While the tragic end to the War in Afghanistan is an insult to the ultimate sacrifice of American soldiers like Adam Brown, we cannot lose hope.
Why have so few American citizens been evacuated, and how many are still trapped behind enemy lines? Biden needs to answer — now.
In Biden’s remarks to the press Friday, he was either openly deceiving the American people or he is completely unaware of conditions in Kabul.
For nearly 20 years, American servicemen and women throughout the U.S. Armed Forces devoted their lives to defending the liberties of both the American and Afghan people in Afghanistan.
The architects of the nation-building policies from Afghanistan to Iraq are failures and should be treated with the same disdain reserved for flat earthers or bloodletters.
Chairman of the Joint Chiefs of Staff Mark Milley is an utter disgrace to his uniform, to our Constitution, and to the great United States and its amazing people.
A new report lays out how U.S. military leaders cost thousands of lives, wasted billions of taxpayer dollars, and overlooked the region’s “endemic corruption.”
The Americans who died in Afghanistan won’t have done so in vain if we learn the long-term lesson here: the people who lead this country aren’t fit for the task.
Rather than allowing such faithful allies to stand by in peril, we must grant our Afghan interpreters asylum as soon as possible.
Forty years since the Soviet invasion, it was Americans’ turn to learn the same lessons delivered to all great powers who venture into Afghanistan.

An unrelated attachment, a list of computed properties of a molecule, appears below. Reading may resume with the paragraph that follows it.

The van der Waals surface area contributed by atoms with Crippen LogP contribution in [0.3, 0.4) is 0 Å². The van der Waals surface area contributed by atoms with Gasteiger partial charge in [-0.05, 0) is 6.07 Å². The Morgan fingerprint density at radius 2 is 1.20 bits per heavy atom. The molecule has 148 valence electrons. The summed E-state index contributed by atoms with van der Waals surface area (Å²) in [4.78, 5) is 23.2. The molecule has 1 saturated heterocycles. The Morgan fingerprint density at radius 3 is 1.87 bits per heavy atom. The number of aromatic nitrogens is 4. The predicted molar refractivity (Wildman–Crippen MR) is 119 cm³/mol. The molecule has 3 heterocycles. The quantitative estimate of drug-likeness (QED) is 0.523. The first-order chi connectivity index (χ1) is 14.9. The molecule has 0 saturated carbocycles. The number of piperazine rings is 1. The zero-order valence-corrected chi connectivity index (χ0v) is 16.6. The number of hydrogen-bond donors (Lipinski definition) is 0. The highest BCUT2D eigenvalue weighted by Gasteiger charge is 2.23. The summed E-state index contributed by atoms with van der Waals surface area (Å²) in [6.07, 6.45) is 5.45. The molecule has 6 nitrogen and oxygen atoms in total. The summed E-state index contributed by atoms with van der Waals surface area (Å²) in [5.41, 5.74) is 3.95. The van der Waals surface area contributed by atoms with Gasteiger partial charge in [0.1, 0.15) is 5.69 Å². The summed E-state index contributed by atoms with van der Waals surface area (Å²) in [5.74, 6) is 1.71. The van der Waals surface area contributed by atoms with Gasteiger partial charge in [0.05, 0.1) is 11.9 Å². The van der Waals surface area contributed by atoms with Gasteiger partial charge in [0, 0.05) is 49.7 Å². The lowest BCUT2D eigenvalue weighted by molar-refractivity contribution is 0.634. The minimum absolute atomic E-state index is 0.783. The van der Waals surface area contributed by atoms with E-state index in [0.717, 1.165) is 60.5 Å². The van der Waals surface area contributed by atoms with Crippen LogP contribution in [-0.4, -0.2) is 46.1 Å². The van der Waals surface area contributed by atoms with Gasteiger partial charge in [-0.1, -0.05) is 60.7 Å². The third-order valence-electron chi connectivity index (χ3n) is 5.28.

After 19 years, $2 trillion, more than 20,000 wounded, almost 2,000 killed, and layer upon layer of lies, it’s time to end the war in Afghanistan.
Foreign policy is Biden’s worst platform, and it would be negligence not to question him on the challenges of the future, for which, according to his own words, he seems woefully ill-prepared.
As the agreement makes clear, the United States and its allies are indeed looking for the exits. If all goes to plan, U.S. and coalition forces will vacate Afghanistan by spring 2021.
The Taliban only came to the table because of the sacrifices many brave Americans have made. In light of this and the fact that the U.S. objectives remain the same, our sacrifices were not in vain.
No new wars or interventions in Iran or Venezuela, a partial drawdown from Iraq and Syria, and an Afghanistan withdrawal deal is a foreign policy record to be proud of.
Nothing says “happy holidays” like bilking U.S. taxpayers for trillions of dollars through a bill no one has had time to read.
The United States’ top priority should be leaving Afghanistan, not securing a deal that would mostly be a public relations win.
The Afghanistan War was never supposed to be an endless imperial policing mission. At a time of resurgent great power rivalry, President Trump deserves to have an NSA who is a foreign policy realist.
After 18 years, thousands of casualties, and a price tag that could be as high as $1 trillion, the United States has done all it can in Afghanistan. Instead of finding excuses to stay, it’s time to come home.
By a 68-23 margin, the Senate decided we haven’t spilled enough blood, broken enough soldiers, or spent enough money on Afghanistan.
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